Wednesday, November 4, 2009

Growing Hostas From Seed



It's that time of year when the gardens are down for winter and it's time to think about the garden for next year. This year I am starting hostas from seed. During the fall, I collected the seed and will spend the long winter growing hosta seedlings.
If you collect hosta seed, make sure that the seed is mature. It normally takes 5 to 6 weeks for the seed pods to reach maturity before you remove them from the plant. Pods can be taken inside to continue to dry. Pods and seeds should dry in a paper bag to prevent mold. Do not use plastic for storage. Once the pods are dry they will split open or you may have to open them yourself. The seed should be black or dark brown with a slightly swollen end. The white seed will not germinate.
I start my seeds in potting soil that is sterile. The soil can be put into small flower pots or flats depending on how much seed you are starting. Make sure that your pots and flats are clean and have been washed with a 90% water and 10% bleach solution to kill any molds on the containers. Flats and pots should have good drainage. When I plant my seed, I fill the trays or pots with soil, sprinkle out the seed and then cover the seed with a thin layer of soil. I then lightly mist the seed with water and cover the pots with clear plastic domes or plastic bags. Hosta seeds will germinate at 60 to 70 degrees. Normal winter house temperatures of 60 to 70 degrees will work or you can use a propagation heat mat. Seeds germinate in one to three weeks. Hosta seeds do not need light during the germination period. Once you see sprouts growing, move the trays under florescent lights and continue to grow your hosta seedlings. Always watch your seedlings for "damping off".
When spring comes and the air temperature is above 50 degrees, you can plant your seedlings outdoors. Make sure that before moving the seedlings to their new garden site that you harden off the seedlings. Hardening off means to introduce your plants to outdoor conditions. Set the trays or pots outdoors for a few hours in a shaded area over several days. Gradually move the seedlings into morning sun and longer periods of sun each day over several more days. After being adjusted to outdoor lighting and temperatures your seedling will be ready to transplant to the garden.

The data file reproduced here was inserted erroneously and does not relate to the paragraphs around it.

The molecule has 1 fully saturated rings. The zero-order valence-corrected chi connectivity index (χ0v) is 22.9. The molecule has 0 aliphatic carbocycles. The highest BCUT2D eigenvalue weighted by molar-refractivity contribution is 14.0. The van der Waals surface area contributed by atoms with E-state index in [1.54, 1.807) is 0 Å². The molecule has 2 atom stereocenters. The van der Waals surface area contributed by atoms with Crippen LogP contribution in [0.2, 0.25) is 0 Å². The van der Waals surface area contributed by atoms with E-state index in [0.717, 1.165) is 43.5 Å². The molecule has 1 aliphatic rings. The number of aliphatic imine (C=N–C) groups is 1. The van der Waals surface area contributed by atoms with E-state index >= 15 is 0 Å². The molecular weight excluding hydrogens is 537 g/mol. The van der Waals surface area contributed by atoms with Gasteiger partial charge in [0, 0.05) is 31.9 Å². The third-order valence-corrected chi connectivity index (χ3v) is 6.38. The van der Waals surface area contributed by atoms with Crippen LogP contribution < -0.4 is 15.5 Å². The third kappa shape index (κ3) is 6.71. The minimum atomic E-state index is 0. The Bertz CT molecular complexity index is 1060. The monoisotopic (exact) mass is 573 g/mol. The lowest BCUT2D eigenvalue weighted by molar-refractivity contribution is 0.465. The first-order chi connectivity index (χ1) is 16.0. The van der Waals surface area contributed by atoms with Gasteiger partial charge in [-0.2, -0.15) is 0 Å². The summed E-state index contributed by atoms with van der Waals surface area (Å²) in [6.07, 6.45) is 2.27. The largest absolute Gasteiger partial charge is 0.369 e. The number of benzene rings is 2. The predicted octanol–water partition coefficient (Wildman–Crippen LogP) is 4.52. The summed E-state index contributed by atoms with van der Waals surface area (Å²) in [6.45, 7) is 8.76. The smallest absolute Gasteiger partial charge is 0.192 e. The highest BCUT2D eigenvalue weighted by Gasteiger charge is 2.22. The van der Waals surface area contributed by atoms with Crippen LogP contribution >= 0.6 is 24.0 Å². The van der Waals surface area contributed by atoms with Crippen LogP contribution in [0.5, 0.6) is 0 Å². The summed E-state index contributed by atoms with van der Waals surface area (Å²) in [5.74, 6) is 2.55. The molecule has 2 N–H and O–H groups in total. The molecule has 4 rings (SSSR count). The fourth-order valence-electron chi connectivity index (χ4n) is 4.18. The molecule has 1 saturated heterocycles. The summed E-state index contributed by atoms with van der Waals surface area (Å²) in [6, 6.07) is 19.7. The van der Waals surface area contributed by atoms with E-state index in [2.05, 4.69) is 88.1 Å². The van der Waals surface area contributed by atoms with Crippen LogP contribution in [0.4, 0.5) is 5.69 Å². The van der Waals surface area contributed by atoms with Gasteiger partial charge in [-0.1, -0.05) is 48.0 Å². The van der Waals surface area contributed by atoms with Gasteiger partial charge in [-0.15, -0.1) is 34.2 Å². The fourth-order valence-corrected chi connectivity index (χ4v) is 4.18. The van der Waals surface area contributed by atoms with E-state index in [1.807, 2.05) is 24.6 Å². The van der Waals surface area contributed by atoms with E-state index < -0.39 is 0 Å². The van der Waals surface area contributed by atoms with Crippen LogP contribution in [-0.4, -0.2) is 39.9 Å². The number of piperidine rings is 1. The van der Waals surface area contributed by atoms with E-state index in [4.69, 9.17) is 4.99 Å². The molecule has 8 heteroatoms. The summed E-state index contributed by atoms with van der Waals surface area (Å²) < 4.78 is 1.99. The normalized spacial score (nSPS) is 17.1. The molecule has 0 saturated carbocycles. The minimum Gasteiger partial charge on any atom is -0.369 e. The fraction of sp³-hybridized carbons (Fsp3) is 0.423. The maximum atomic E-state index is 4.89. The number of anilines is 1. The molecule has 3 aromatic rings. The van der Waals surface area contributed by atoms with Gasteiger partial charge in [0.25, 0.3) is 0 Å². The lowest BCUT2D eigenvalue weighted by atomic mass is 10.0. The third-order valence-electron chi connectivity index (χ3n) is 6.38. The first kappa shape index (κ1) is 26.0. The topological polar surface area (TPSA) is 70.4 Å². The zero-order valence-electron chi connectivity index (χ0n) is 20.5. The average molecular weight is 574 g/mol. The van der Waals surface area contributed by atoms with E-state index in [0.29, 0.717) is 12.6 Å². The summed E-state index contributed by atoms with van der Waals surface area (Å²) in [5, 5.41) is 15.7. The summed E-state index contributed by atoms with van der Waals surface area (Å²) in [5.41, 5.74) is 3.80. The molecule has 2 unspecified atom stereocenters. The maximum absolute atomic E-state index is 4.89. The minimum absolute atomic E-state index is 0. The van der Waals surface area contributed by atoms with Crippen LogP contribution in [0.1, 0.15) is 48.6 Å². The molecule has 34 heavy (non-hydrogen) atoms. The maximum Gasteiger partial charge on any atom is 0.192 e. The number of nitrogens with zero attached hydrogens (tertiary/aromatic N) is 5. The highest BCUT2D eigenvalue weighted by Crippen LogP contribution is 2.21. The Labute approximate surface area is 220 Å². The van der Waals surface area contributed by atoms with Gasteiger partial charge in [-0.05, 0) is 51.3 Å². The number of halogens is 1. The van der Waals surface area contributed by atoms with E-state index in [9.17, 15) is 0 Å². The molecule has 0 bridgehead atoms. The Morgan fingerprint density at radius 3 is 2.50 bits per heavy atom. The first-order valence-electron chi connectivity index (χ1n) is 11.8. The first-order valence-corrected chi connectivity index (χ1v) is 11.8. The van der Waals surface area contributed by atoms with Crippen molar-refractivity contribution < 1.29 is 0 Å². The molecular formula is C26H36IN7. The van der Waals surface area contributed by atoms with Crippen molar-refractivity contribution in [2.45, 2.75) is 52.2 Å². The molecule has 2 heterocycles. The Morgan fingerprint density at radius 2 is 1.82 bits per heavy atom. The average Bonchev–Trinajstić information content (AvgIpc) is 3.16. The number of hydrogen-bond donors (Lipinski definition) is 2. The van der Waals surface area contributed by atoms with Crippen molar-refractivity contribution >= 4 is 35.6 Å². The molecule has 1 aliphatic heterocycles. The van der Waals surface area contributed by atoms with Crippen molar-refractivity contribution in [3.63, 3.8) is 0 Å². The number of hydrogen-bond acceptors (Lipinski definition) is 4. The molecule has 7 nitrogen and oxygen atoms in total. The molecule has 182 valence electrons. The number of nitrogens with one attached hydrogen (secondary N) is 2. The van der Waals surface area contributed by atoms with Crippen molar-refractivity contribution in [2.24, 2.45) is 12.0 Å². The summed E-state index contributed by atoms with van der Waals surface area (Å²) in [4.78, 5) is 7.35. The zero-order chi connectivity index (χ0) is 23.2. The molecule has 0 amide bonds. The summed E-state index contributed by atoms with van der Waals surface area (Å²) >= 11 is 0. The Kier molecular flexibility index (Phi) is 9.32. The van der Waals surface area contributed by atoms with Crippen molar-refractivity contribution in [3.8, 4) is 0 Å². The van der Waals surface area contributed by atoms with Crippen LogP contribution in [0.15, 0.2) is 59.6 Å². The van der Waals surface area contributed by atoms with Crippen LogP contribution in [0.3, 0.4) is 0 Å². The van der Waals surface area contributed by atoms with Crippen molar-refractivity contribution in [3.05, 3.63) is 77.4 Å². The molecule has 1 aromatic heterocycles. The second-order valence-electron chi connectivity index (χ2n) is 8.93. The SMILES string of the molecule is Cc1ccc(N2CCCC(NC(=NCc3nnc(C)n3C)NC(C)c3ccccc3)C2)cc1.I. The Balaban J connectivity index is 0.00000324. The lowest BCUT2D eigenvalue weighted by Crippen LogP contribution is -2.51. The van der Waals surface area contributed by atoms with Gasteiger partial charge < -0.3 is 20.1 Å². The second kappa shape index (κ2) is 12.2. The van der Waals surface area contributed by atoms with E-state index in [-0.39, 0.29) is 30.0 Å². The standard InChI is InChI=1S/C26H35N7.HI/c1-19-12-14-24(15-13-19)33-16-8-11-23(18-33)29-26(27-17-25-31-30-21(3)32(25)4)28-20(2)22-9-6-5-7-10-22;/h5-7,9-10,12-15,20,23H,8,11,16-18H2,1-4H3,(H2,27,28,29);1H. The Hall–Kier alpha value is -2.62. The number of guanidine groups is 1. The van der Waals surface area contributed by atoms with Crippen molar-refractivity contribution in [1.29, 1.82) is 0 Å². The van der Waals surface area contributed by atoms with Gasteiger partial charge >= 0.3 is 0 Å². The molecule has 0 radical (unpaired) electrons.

Gardening Tip: Increase the amount of florescent light by using aluminum foil to reflect light back on to your seedlings. I use the folding reflective Mylar sun block shields for the front window of cars. They can fold down when not is use and can be stood up and positioned to reflect light where I want it.
Happy Gardening!
The Creative Gardener

6 comments:

Janet said...

Great idea with the Mylar windshield screen. I have never collected seeds from Hosta. Might have to do that one of these days!

Brooke (CreativeCountryMom) said...

I have never done hostas from seed. I have had great success with seeds tough, and have ordered many more for this coming season. I usually tend to clip the blooms, but this is an interesting idea....thanks!

Brooke
http://creativecountrymom.blogspot.com/

texasdaisey said...

this makes me excited for when mine make seeds! I will definitely have to give starting hosta from seed a try.
Debbie

Catherine@AGardenerinProgress said...

How interesting! I never even thought about growing hosta from seed.

lynn'sgarden said...

A great how-to, Debbie! I've never tried propagating hostas before and you make it look easy! I grow only 2 varieties but would like to add more...just wished the deer didn't love them so much!
Lynn

Outdoor Garden Lighting said...

yes it is very amazing and wonderful post.Because it has something interesting. It is very surprising hostas done from seeds.

wonderful.................